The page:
Posted in australia 2018, Uncategorized

Escape from Fitzroy Crossing!

I spent all of Saturday lurking around a petrol station and later a hotel lobby, making phone calls, posting on Facebook groups and desperately trying to find someone to give me a lift to anywhere!

Mum and I came up with a theory about how a surprising number of young women have come to be working in Fitzroy: clearly, they’ve all been stranded, just as I was, by flood waters and terrible public transport. They get trapped for so long that they start to feel like they should be doing something with their time and lending a hand to the community. They develop a form of Stockholm Syndrome that tricks them into thinking Fitzroy is a nice place to be, and that’s it. They’re stuck. Never again to see the rest of the world!

Hey, I just wrote my first conspiracy theory piece!

Around 5pm, I decided to call it a day and check into the hotel. Different hotel from the night before, more expensive – and I did have to pay this time – but much nicer! I made the most of having a relaxing night in a room all of my own. Had a long shower, washed my hair, put on a face mask, and sat watching Netflix in bed. I was asleep by half nine and slept through til 8 o’clock this morning!

From my bed, I checked the road conditions and phoned Greyhound to see if their buses were running today. No such luck. When I got up, I packed my things and headed once again to the Shell garage to pick up a lift. After a couple of hours, a strange twist of fate came along and made my day.

A gent who thought I’d have more hitchhiking luck in a different part of the town offered to drive me there, but once we got on the main road we spotted the Greyhound bus! We turned the car round and followed it for a few minutes until it stopped. It had come from Darwin and was headed for Broome, but terminating in Fitzroy because of the closed roads. I asked if they were turning around and heading back to Darwin but they told me not until tomorrow. Another dead end, I thought.

But then! A lady who was getting off the bus overheard me and said she was driving to Katherine (only about 300km south of Darwin) and could give me a ride! She’d come to Fitzroy to pick her truck and horse box and was driving to Katherine this afternoon.As I write this, I’ve been on the road about an hour, and I’m sat in the front Jane’s truck, with our four-legged-friends in the back, feeling like the stars have finally aligned for me this week!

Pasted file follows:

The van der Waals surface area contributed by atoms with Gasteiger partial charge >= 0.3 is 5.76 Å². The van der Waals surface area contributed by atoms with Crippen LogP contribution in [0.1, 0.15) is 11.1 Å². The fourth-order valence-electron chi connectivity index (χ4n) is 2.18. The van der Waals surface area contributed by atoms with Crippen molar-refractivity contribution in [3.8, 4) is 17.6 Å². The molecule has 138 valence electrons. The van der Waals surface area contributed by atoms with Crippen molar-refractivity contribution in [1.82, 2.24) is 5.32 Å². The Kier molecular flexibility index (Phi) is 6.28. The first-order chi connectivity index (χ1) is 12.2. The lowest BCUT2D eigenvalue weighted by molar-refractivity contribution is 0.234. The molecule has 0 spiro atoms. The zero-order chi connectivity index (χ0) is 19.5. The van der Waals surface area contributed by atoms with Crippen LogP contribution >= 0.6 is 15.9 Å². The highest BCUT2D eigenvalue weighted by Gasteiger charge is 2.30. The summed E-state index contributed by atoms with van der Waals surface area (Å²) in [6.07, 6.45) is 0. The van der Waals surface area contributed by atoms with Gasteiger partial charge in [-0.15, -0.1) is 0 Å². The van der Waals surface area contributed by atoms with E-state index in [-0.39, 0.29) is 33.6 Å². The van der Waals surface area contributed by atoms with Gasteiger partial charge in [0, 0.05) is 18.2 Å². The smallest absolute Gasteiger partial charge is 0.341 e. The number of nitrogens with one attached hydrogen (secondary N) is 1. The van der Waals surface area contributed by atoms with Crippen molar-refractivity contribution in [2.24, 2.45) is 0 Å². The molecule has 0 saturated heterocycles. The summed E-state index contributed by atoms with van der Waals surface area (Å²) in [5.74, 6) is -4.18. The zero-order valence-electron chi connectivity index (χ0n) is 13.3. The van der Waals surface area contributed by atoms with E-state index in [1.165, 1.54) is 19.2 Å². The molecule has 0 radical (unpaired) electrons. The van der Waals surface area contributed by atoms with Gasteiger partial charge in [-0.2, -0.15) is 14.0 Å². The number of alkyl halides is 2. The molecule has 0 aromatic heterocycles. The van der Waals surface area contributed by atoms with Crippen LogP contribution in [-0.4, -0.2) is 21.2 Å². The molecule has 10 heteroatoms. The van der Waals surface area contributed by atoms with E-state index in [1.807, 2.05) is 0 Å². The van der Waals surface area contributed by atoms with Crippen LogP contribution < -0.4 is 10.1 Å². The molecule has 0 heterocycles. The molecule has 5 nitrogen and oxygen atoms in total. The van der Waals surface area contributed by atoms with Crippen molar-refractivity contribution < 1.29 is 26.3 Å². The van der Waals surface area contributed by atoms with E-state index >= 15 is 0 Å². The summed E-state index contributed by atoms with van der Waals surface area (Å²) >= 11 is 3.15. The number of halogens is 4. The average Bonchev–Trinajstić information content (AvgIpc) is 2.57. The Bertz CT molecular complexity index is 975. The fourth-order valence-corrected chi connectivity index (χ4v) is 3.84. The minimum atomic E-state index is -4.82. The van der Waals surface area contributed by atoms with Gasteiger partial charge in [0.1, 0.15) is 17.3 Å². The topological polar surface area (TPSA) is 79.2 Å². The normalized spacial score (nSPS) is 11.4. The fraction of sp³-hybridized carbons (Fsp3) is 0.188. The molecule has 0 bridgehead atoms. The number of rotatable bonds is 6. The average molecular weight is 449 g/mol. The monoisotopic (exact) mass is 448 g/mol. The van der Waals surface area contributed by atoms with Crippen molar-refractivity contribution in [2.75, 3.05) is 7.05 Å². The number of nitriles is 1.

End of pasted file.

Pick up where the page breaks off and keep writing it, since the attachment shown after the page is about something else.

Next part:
Tomorrow is a new day, a new week, I’ll get to Darwin by lunchtime and from there I’ll have many more options!

Posted in australia 2018, Uncategorized

The Roadtrip: Day 3

What. A motherfudging day.

I thought yesterday’s rains were exciting – I had no idea what was in store for me!

After going out for a few drinks last night and waking up slightly hungover (sorry Mum!), I checked the weather forecast and decided to get back on the road before the storms got any worse and the roads were closed. It was now or never!

I made it out of Broome and onto the Great Northern Highway in a couple of hours, and tackled a bit more rain and flooding but could certainly see it dissipating.

Fast forward to 3pm and I’d only covered about 300km but it was better than nothing and I was definitely out of the worst weather.

I was only 50km from the next town but I desperately needed a rest, so I pulled into a lay-by to have something to eat and rest my eyes – ended up snoozing for an hour!

I woke up and prepared to make my way into Fitzroy Crossing, where I’d fill the tank and decide whether to call it a day or carry on the next 200km or so to Halls Creek. In the end, my decision was made for me.

Shortly after setting off I noticed that the tiniest bit of added pressure on the gas made the engine rev like mad, but made no difference to my speed. Odd. For 5km or so I crawled along at 50 kmph, and then noticed, when I went to change gear, that there was no pressure under the clutch. Worrying. I optimistically hoped that pulling over, cutting the engine, and restarting it again would solve the problem. But alas, a car is not an iPhone – you can’t just turn it off and turn it back on again! The engine restarted just fine but the car wouldn’t go into gear and the clutch was being about as much use as a Swiss cheese umbrella.

The clutch was burned out. Bollocks.

I called the roadside assistance number provided by the car hire company and the Northern man (yes, Northern English) on the other end gave me some advice and said he’d try and source a towing company in Fitzroy.